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Publication numberUS20100259242 A1
Publication typeApplication
Application numberUS 12/423,169
Publication dateOct 14, 2010
Filing dateApr 14, 2009
Priority dateApr 14, 2009
Also published asCN101867201A, CN101867201B
Publication number12423169, 423169, US 2010/0259242 A1, US 2010/259242 A1, US 20100259242 A1, US 20100259242A1, US 2010259242 A1, US 2010259242A1, US-A1-20100259242, US-A1-2010259242, US2010/0259242A1, US2010/259242A1, US20100259242 A1, US20100259242A1, US2010259242 A1, US2010259242A1
InventorsAllan Roy Gale, Michael W. Degner, Larry Dean Elie
Original AssigneeFord Global Technologies, Llc
Export CitationBiBTeX, EndNote, RefMan
External Links: USPTO, USPTO Assignment, Espacenet
Method and system for monitoring temperatue of a power distribution circuit
US 20100259242 A1
Abstract
A method for monitoring a temperature change of a power distribution circuit having a power line and return line includes measuring an output current and output voltage of the power distribution circuit at an input to a load electrically connected to the power distribution circuit, and determining a change in temperature of at least one of the power line and return line based on a change in at least one of the output current and output voltage.
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Claims(19)
1. A method for monitoring a temperature change of a power distribution circuit including a power line and return line, the method comprising:
measuring an output current and output voltage of the power distribution circuit at an input to a load electrically connected to the power distribution circuit; and
determining a change in temperature of at least one of the power line and return line based on a change in at least one of the output current and output voltage.
2. The method of claim 1 further comprising controlling the output current based on the change in temperature.
3. The method of claim 1 wherein the output voltage is measured between the power line and the return line.
4. The method of claim 1 wherein the power distribution circuit further includes a ground line and wherein the output voltage is measured between the ground line and one of the power line and return line.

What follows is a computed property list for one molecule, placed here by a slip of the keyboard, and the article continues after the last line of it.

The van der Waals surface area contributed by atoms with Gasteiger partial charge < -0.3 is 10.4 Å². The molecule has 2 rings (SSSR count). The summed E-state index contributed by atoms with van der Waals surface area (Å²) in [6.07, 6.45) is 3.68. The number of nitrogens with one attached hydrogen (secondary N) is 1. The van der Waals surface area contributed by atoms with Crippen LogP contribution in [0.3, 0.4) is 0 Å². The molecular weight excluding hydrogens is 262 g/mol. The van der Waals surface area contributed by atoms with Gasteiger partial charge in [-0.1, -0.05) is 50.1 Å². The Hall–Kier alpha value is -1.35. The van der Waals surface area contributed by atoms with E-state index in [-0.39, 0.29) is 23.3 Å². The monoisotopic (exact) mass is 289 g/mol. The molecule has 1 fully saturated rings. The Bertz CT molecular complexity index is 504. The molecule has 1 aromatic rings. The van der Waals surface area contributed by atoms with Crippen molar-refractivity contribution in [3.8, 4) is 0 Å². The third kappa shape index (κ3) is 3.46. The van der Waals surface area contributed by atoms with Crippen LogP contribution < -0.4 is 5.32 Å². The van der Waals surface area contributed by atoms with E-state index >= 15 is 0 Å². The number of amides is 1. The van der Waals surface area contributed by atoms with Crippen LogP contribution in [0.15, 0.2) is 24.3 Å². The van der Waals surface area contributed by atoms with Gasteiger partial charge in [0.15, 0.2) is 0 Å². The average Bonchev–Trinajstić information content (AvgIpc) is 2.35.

5. The method of claim 1 wherein the return line comprises a neutral line.
6. An automotive vehicle including a power storage unit capable of receiving power from a power distribution circuit including a power line and return line, the vehicle comprising:
a monitoring circuit capable of being electrically connected between the power distribution circuit and the power storage unit, the monitoring circuit configured to (i) measure an output current and output voltage of the power distribution circuit and (ii) determine a change in temperature of at least one of the power line and return line based on a change in at least one of the output current and output voltage.
7. The vehicle of claim 6 further comprising a controller configured to control the output current based on the change in temperature.
8. The vehicle of claim 6 wherein the output voltage is measured between the power line and the return line.
9. The vehicle of claim 6 wherein the power distribution circuit further includes a ground line and wherein the output voltage is measured between the ground line and one of the power line and return line.
10. The vehicle of claim 6 wherein the return line comprises a neutral line.
11. A battery charger capable of (i) receiving power from a power distribution circuit including a power line and return line and (ii) transferring the power to a battery, the battery charger comprising:
a monitoring circuit configured to (i) measure an output current and output voltage of the power distribution circuit at the battery charger and (ii) determine a change in temperature of at least one of the power line and return line based on a change in at least one of the output current and output voltage.
12. The battery charger of claim 11 further comprising a controller configured to control the output current based on the change in temperature.
13. The battery charger of claim 11 wherein the output voltage is measured between the power line and the return line.
14. The battery charger of claim 11 wherein the power distribution circuit further includes a ground line and wherein the output voltage is measured between the ground line and one of the power line and return line.
15. The battery charger of claim 11 wherein the return line comprises a neutral line.